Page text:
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January 3, 2011
A Texas-sized Payroll Leap
Four days before Christmas, the commissioner’s office quietly distributed final 2010 payroll figures for the 40-man rosters of all 30 clubs in Major League Baseball.
The simple list of teams and dollar amounts (reproduced below) was not particularly noteworthy. The Yankees topped the list, as they did on Opening Day. The Pirates and Padres trailed the rest of the field by a considerable margin.
The surprising number came from the middle of the pack, where the final payroll tally for the Rangers came in at $74,302,980, good for 22nd overall. By themselves, those two figures are not remarkable, except in comparison to where American League champions had started.
The Rangers’ payroll for the 25-man roster on Opening Day was widely reported as $55 million. Add money committed to Kevin Millwood—shipped to Baltimore last offseason along with $3 million—and the figure was north of $58 million, which ranked 26th in baseball.
Admittedly, it’s not a straight-line comparison. Opening Day figures are usually limited to players on 25-man roster, while year-end numbers include the entire 40-man roster as well as bonuses and buyouts. But the in-season spending jump for Texas represented baseball’s largest leap in raw dollars (about $16 million). That would not be especially surprising, either, except for the minor detail that the Rangers spent more than two months of the 2010 season in bankruptcy.
On May 24, with Texas holding a two-game lead in the American League West, the team filed for Chapter 11 protection. The Rangers then received a loan of $21.5 million from Major League Baseball to remain solvent during the bankruptcy proceeding, on top of an additional $18.45 million in MLB loans since 2009.
Despite financial concerns and an uncertain ownership situation, the Rangers proceeded to operate as buyers as the July 31 trade deadline approached—albeit buyers with a low credit limit. Texas acquired catcher Bengie Molina from San Francisco on July 1, with the Giants sending about $2 million to the Rangers as part of the deal. The extra cash left the Rangers to pay only about $250,000, just slightly more than the major-league minimum salary, pro-rated for the remainder of the season.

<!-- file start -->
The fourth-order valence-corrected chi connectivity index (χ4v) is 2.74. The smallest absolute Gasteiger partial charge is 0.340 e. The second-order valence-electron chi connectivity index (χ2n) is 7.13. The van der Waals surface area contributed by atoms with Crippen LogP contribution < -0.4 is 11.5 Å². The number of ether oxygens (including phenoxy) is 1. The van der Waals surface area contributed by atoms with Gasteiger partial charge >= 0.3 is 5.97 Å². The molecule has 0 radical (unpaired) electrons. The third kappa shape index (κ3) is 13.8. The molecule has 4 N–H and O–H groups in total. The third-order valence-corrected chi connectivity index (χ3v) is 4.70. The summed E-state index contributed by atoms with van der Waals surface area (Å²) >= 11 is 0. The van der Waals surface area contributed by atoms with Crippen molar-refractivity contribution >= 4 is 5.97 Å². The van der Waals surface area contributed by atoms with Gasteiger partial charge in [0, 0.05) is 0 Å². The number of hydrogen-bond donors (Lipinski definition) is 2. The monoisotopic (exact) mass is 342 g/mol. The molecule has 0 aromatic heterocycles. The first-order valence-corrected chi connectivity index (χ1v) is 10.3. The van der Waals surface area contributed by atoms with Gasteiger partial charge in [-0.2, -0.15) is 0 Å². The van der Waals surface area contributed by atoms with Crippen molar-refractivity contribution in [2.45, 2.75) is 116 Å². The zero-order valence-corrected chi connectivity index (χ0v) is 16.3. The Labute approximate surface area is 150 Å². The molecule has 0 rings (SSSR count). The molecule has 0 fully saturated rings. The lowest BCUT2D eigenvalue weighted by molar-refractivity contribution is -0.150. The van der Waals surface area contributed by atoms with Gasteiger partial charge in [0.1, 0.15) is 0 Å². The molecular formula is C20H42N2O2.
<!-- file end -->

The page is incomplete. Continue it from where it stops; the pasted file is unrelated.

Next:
By early July, Texas had expanded its lead to 5 ½ games, the largest margin for any division leader in baseball. On July 9, general manager Jon Daniels landed the most sought-after property on the market. He dealt a package of four prospects headed by first baseman Justin Smoak to Seattle in exchange for lefty ace Cliff Lee and reliever Mark Lowe. The new acquisitions had about $4.7 million remaining on their contracts (roughly $4.2 million for Lee and $500,000 for Lowe). But the Rangers received roughly $2.5 million from the Mariners in the trade, adding about $2.2 million to the Texas payroll.
Infielder Jorge Cantu joined the Rangers in a trade from Florida three days before the July 31 trade deadline. The Marlins paid $600,000 of the roughly $2 million left on Cantu’s 2010 deal, putting the cost to Texas at $1.4 million.
One final addition, infielder Cristian Guzman, came at a cheaper price. The Nationals agreed to kick in $2 million in shipping him to Texas on July 30, leaving the Rangers to pay only about $670,000 of his remaining salary.
All told, the Rangers took on about $4.52 million in salary to add Lee, Lowe, Molina, Cantu, and Guzman—all before the group led by Chuck Greenberg and Nolan Ryan won control of the team in August at auction in bankruptcy court. (The August 31 deal that brought outfielder Jeff Francoeur to Texas was a financial wash, as the Mets agreed to pay the remainder of his 2010 salary with the Rangers paying the freight for Joaquin Arias, who was shipped to New York in the trade.)
But Texas also paid out cash for roster and performance bonuses, as well as buyouts for unexercised options. For example, right-hander Colby Lewis reached performance milestones for innings pitched and starts. Vladimir Guerrero earned an additional $900,000 for managing to stay on the active roster during the 2010 season. The Rangers then paid Guerrero a $1 million buyout when the club declined its half of his 2011 mutual option. The club also paid a $1 million buyout to pitcher Rich Harden. Factor in late-season promotions for minor-league players like Alex Cora, Esteban German, and Clay Rapada, and you get a sense of how the Texas payroll ranking jumped from 26th on Opening Day to 22nd by year’s end.
The Rangers’ drive to a division title and the AL pennant was one of 2010’s best stories. But in an industry where the wise use of limited resources can be the difference between a good season and a great season, Texas enjoyed a generous boost from the commissioner’s office. It’s all a far cry from the plight of the 2003 Montreal Expos, wards of the MLB state, who were tied for the National League wild-card spot in late August but could not promote players from the minors in September because of cost concerns.